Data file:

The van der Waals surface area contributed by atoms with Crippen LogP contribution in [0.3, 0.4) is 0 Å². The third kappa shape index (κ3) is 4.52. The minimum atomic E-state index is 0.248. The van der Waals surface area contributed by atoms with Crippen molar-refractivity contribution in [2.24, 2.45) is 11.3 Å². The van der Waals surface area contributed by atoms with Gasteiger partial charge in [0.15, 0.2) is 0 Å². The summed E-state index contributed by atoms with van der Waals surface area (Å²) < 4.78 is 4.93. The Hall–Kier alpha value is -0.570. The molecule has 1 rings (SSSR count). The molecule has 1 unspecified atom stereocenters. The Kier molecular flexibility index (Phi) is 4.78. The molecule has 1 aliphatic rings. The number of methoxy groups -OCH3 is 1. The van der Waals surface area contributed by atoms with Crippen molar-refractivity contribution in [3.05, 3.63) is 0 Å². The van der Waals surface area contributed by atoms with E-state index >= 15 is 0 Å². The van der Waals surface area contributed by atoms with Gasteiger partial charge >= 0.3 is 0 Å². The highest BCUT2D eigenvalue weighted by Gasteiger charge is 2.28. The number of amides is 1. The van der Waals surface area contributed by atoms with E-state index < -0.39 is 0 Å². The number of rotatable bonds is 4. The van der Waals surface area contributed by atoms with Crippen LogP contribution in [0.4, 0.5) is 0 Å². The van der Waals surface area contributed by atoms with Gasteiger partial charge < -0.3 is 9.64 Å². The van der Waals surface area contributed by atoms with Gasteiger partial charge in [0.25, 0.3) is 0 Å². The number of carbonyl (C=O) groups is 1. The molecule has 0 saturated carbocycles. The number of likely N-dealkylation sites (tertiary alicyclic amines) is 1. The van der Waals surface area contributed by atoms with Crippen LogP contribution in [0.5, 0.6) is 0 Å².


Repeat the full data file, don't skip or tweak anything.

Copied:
The van der Waals surface area contributed by atoms with Crippen LogP contribution in [0.3, 0.4) is 0 Å². The third kappa shape index (κ3) is 4.52. The minimum atomic E-state index is 0.248. The van der Waals surface area contributed by atoms with Crippen molar-refractivity contribution in [2.24, 2.45) is 11.3 Å². The van der Waals surface area contributed by atoms with Gasteiger partial charge in [0.15, 0.2) is 0 Å². The summed E-state index contributed by atoms with van der Waals surface area (Å²) < 4.78 is 4.93. The Hall–Kier alpha value is -0.570. The molecule has 1 rings (SSSR count). The molecule has 1 unspecified atom stereocenters. The Kier molecular flexibility index (Phi) is 4.78. The molecule has 1 aliphatic rings. The number of methoxy groups -OCH3 is 1. The van der Waals surface area contributed by atoms with Crippen molar-refractivity contribution in [3.05, 3.63) is 0 Å². The van der Waals surface area contributed by atoms with E-state index >= 15 is 0 Å². The van der Waals surface area contributed by atoms with Gasteiger partial charge >= 0.3 is 0 Å². The highest BCUT2D eigenvalue weighted by Gasteiger charge is 2.28. The number of amides is 1. The van der Waals surface area contributed by atoms with E-state index < -0.39 is 0 Å². The number of rotatable bonds is 4. The van der Waals surface area contributed by atoms with Crippen LogP contribution in [0.4, 0.5) is 0 Å². The van der Waals surface area contributed by atoms with Gasteiger partial charge < -0.3 is 9.64 Å². The van der Waals surface area contributed by atoms with Gasteiger partial charge in [0.25, 0.3) is 0 Å². The number of carbonyl (C=O) groups is 1. The molecule has 0 saturated carbocycles. The number of likely N-dealkylation sites (tertiary alicyclic amines) is 1. The van der Waals surface area contributed by atoms with Crippen LogP contribution in [0.5, 0.6) is 0 Å².